On average, the dividend rate for a savings account is about 0.17% APY. If you are able to save up $10,000 in one year, that would only equate to $17 in a dividend payout.

On the other end, holding a balance of $10,000 on a credit card with an interest rate of 16% (national average) will have you paying $887.70 toward interest alone.

That’s not to say that you shouldn’t have something in your savings.

You absolutely should!

Otherwise, if an emergency popped up, you’d be forced to find the money to cash flow that emergency or, even worse, have to rack up more debt on your credit card.

When we were aggressively paying off our debt, we decided to follow Dave Ramsey’s recommendation of stashing away $1,000 for an emergency. That money was NOT for anything other than a true emergency, and it gave us the peace of mind we needed to throw everything we had at our debt.

While it definitely feels more secure and overall better to have money stashed in your savings, it makes more financial sense for you to pay off your debt than to save up that same amount of money.

How can I pay off debt fast and not go crazy?

I completely understand why you think it’s easy to go crazy while paying off debt. Not only are you cutting back your spending significantly and changing your lifestyle in a sense, but you’re also going through the grind of paying down debt for months at a time.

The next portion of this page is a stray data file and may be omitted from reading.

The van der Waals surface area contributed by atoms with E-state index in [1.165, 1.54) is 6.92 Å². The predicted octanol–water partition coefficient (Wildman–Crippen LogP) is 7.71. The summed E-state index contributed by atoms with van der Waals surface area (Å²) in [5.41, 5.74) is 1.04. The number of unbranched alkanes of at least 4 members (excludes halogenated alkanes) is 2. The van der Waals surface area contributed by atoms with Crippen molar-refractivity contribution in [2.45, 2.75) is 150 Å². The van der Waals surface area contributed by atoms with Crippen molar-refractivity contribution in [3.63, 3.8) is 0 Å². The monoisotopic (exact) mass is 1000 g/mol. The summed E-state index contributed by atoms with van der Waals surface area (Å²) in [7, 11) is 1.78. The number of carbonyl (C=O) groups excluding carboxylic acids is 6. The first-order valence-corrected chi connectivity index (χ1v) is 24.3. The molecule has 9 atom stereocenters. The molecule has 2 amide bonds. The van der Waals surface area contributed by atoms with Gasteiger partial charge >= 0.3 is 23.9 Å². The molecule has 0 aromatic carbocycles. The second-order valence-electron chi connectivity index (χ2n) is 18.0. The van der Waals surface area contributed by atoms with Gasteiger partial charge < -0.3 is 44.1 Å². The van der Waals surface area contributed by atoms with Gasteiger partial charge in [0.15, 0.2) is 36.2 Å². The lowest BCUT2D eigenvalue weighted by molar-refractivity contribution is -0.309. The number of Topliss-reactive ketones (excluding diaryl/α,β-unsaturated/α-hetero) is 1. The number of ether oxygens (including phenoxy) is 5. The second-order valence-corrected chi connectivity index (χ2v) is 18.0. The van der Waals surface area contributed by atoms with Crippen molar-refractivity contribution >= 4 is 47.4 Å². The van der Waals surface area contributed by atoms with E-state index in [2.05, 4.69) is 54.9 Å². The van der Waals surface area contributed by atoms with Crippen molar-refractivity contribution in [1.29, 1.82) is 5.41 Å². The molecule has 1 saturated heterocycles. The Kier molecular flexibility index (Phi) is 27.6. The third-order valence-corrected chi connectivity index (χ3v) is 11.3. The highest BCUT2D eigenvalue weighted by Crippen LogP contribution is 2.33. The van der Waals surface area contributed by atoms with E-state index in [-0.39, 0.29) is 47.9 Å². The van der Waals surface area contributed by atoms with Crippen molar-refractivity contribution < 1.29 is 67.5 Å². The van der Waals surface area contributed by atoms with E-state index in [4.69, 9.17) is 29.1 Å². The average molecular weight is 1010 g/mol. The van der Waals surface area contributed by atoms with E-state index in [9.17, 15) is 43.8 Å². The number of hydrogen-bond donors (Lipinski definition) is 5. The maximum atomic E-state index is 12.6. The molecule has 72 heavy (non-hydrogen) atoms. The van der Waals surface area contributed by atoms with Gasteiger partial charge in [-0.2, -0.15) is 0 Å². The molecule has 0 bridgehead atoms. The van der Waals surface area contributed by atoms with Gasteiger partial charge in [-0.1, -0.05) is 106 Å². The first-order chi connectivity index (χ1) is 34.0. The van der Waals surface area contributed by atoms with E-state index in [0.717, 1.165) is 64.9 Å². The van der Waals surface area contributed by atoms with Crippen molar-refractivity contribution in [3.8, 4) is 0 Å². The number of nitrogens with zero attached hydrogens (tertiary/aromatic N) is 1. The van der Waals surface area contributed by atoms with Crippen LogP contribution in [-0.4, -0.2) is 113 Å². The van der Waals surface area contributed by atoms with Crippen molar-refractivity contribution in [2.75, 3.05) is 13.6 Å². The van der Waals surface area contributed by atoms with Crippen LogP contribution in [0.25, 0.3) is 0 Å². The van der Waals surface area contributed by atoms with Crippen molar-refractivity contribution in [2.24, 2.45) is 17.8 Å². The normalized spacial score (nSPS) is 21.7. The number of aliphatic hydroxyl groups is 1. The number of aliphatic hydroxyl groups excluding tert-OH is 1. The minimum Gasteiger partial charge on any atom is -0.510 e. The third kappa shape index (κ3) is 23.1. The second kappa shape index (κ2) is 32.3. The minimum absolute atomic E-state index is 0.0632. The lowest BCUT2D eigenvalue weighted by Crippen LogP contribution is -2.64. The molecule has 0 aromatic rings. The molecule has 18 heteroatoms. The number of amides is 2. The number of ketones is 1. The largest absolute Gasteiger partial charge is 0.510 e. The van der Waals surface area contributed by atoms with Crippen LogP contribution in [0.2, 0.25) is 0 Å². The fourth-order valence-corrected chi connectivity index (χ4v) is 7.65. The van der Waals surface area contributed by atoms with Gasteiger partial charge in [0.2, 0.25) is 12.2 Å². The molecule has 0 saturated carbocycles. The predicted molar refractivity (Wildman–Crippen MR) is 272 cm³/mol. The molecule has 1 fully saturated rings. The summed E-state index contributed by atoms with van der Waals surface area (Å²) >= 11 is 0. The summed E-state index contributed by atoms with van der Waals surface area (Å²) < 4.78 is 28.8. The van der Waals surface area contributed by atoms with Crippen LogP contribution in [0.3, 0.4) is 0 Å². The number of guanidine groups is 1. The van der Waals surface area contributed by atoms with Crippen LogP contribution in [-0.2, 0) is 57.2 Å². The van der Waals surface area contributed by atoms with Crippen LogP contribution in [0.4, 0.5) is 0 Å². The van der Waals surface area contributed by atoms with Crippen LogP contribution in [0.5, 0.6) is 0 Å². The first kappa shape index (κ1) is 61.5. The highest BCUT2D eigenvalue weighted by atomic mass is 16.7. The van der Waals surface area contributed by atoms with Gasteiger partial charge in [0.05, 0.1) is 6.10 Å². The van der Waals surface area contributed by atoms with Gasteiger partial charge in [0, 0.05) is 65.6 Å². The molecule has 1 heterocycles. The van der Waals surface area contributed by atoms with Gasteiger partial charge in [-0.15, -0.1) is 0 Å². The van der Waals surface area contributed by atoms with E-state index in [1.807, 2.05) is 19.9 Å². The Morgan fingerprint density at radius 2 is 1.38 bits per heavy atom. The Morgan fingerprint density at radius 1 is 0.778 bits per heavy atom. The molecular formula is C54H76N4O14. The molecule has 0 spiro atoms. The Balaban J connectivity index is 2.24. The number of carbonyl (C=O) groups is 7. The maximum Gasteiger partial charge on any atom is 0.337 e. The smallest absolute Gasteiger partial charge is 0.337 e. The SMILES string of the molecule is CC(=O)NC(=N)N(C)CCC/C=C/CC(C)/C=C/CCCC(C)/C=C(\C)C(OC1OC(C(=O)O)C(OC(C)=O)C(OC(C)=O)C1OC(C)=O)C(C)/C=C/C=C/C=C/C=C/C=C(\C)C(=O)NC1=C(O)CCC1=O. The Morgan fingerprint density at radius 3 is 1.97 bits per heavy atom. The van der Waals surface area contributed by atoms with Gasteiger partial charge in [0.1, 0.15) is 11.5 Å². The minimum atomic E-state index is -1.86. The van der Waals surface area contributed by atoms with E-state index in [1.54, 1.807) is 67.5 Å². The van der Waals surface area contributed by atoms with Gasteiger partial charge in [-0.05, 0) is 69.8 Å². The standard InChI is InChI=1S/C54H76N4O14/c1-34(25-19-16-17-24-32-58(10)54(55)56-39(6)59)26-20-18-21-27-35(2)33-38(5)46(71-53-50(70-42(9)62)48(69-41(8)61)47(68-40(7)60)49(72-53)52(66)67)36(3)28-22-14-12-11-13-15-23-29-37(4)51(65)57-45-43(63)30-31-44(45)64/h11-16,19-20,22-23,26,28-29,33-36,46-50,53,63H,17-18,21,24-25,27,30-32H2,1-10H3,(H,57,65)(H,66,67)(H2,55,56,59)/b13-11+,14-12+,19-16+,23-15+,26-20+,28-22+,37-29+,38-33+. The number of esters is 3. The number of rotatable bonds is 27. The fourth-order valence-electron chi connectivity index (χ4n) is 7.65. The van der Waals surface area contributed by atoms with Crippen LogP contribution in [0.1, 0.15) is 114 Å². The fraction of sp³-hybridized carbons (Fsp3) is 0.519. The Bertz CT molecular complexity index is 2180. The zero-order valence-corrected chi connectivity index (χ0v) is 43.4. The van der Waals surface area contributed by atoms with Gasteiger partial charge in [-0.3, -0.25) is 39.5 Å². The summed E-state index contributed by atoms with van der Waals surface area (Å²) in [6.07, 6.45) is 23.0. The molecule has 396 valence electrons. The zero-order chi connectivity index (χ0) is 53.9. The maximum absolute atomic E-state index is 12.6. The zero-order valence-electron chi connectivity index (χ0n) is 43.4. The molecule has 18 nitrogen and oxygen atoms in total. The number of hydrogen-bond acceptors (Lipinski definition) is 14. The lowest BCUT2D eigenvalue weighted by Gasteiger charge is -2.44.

To keep your sanity while paying off debt, simply keep your “why” in mind. Your “why” can be the retirement you’re dreaming of, it could be a stellar vacation you can cash flow, or it could be a big purchase you’ve wanted to make but were too strapped to do it.

Keeping that “why” in mind is crucial to getting through the monotonous task of paying off debt. You could have a picture of your “why” hanging up on the fridge so you always see it or even make your plans to complete your “why” (like looking up flight and hotel prices). Whatever you do to keep your “why” on the forefront, make sure it’s something that keeps your inspiration steady on paying off debt.

When we were paying off our large sum of debt, we cut everything. And I mean everything.

Our entertainment fund went down to ZERO each month. We didn’t go out to eat, but instead cooked everything at home. No coffee shops; just brewed our own coffee.

There were times when it all felt like too much.

The thing that kept us going was seeing how fast we could get our debt numbers down. Our “why” was so we didn’t owe anything to lenders anymore. That we could erase the debt section of our monthly budget.

We also found ways to have fun without having to pay any money. I put them all into a list for you, in case you need ideas to boost your entertainment without having to feed it money!

Here are a few ideas for free entertainment:

  • Geocaching
  • Swap items with friends (board games, decor, books)
  • Visit a grand opening (they sometimes offer free food/drinks for stopping in!)
  • Start a new workout regime
  • Learn a new language (Duolingo offers free classes)